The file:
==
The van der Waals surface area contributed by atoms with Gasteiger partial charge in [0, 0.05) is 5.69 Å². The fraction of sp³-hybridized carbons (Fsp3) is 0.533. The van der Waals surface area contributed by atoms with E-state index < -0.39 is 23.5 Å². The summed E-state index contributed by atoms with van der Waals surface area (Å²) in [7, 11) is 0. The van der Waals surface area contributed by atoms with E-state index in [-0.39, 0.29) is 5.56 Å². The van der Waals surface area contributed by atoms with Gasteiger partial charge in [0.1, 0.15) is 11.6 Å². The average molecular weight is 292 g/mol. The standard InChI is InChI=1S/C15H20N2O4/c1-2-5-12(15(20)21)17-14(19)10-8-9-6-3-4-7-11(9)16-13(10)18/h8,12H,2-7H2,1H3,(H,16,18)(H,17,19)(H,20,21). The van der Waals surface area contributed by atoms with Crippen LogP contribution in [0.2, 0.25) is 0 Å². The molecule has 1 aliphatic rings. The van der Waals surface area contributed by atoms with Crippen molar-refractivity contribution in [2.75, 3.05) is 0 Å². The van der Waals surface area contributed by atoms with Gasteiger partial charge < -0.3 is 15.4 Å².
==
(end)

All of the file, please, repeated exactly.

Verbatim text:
The van der Waals surface area contributed by atoms with Gasteiger partial charge in [0, 0.05) is 5.69 Å². The fraction of sp³-hybridized carbons (Fsp3) is 0.533. The van der Waals surface area contributed by atoms with E-state index < -0.39 is 23.5 Å². The summed E-state index contributed by atoms with van der Waals surface area (Å²) in [7, 11) is 0. The van der Waals surface area contributed by atoms with E-state index in [-0.39, 0.29) is 5.56 Å². The van der Waals surface area contributed by atoms with Gasteiger partial charge in [0.1, 0.15) is 11.6 Å². The average molecular weight is 292 g/mol. The standard InChI is InChI=1S/C15H20N2O4/c1-2-5-12(15(20)21)17-14(19)10-8-9-6-3-4-7-11(9)16-13(10)18/h8,12H,2-7H2,1H3,(H,16,18)(H,17,19)(H,20,21). The van der Waals surface area contributed by atoms with Crippen LogP contribution in [0.2, 0.25) is 0 Å². The molecule has 1 aliphatic rings. The van der Waals surface area contributed by atoms with Crippen molar-refractivity contribution in [2.75, 3.05) is 0 Å². The van der Waals surface area contributed by atoms with Gasteiger partial charge < -0.3 is 15.4 Å².